On Thu, Jul 31, 2003 at 05:22:03PM -0500, John Howell spake thusly:
> This may be tangential to the question, but the first music to be
> copied in separate partbooks was the Glogauer Liederbuch, copied c.
> 1480. Thirteenth century motets were copied with separate parts on
> different parts of the page. All 16th century chansons and madrigals
> were copied or published in separate partbooks, up through and
> including Monteverdi. Sacred music for the choir was copied or
> published in choirbook format, in which the parts are written out
> separately in different places on the two facing pages. John
> Dowland's lute songs were published in a format with the melody and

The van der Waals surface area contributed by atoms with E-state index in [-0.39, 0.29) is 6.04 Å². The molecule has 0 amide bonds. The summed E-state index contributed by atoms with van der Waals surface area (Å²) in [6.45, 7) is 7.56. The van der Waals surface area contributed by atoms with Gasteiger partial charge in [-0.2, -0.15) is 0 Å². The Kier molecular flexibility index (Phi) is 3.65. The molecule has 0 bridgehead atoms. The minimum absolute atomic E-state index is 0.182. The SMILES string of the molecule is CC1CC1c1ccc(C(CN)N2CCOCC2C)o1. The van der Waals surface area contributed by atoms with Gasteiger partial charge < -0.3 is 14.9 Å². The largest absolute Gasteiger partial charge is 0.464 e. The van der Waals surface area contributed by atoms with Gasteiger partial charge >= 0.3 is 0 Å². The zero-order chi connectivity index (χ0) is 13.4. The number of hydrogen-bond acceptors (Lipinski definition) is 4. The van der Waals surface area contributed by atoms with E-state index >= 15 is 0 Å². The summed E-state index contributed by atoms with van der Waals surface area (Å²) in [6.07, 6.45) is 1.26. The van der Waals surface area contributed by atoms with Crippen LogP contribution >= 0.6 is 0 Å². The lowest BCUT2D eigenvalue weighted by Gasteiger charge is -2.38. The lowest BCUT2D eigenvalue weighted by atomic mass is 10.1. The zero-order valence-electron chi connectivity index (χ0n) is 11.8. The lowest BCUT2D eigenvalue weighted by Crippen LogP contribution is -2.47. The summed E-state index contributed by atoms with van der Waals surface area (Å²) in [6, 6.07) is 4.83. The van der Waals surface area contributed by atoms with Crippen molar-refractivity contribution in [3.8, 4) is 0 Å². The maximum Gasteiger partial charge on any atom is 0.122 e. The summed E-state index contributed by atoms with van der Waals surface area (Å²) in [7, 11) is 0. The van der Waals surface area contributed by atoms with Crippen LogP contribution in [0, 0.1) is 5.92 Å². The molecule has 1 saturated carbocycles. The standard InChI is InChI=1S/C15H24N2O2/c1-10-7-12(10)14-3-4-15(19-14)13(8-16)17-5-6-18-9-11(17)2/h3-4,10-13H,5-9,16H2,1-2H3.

> lute tablature on the lefthand page in score and the tenor, alto and
> bass parts separately on the righthand page facing outward (i.e.
> sideways and upside down) so that the book could be placed on a table
> and the singers/players could sit around the table and read their own
> separate parts comfortably. Bach copied separate parts for each
> voice part. At a guess, it was Bach's generation that started to
> publish some things (but only some things) in score form. It has to
> do with questions of tradition, convenience, avoiding anything
> redundant in copied parts, and the time it took to prepare the parts
> for next Sunday's service!
There are a few earlier pieces published in score form - I know I've
seen sonatas by Fontana for solo violin (or other high instruments...)
that way, and one of Frescobaldi's books of canzonas was like that. Of
course, there's also Frescobaldi's pieces for solo keyboard published in
score format - part books wouldn't work too well there!